Republican Rep. Marsha Blackburn said Sunday that companies should self-regulate and make sure that there is an "even playing field" for women, but that the government shouldn't pass pay equity laws to enforce it.
David Axelrod, former adviser to President Obama, asked Blackburn how she felt about pay equity laws to ensure that women are treated fairly in the workplace.
Blackburn, who voted against the Lilli Ledbetter Fair Pay Act—which resets the statute of limitations for suing for equal pay under the Civil Rights Act—said that it was more important for companies to adopt a "best person for the job" policy.
"I think that more important than that, it is making certain that women are being recognized by those companies," Blackburn said. "I've always said that I didn't want to be given a job because I was a female. I wanted it because I was the most qualified person for the job. And making certain that companies are going to be moving forward in that vein, that is what women want. They don't want the decisions made in Washington, they want to be able to have the power, and the control, and the ability to make those decisions themselves."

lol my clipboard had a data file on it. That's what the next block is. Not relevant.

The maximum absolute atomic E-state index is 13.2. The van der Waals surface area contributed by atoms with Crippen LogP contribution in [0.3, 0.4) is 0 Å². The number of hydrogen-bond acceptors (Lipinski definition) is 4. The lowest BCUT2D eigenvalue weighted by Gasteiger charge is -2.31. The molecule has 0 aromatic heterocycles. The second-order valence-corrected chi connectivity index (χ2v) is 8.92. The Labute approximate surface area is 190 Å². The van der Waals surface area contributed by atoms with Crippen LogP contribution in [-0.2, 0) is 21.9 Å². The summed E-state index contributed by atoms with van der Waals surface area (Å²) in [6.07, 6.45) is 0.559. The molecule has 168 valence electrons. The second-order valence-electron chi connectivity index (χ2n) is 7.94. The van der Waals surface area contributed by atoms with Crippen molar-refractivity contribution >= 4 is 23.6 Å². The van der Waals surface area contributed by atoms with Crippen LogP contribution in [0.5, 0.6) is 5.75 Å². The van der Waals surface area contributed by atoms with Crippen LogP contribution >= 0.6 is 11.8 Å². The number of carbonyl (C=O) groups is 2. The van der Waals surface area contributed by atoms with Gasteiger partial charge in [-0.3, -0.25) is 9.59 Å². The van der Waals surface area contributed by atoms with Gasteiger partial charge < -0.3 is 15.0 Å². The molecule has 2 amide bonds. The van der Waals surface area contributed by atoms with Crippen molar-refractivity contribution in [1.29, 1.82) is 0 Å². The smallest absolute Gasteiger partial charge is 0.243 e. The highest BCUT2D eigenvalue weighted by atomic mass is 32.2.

The pay gap between women and men has persisted despite more women, 40%, now becoming their household breadwinners, according to a recent Pew poll.
Blackburn has previously also voted against the 2009 Paycheck Fairness Act, which prevented businesses from paying employees less on the basis of gender, arguing that it was congressional overreach.
President Barack Obama has recently called for a new Paycheck Fairness Act because women still make 77 cents to every dollar earned by men.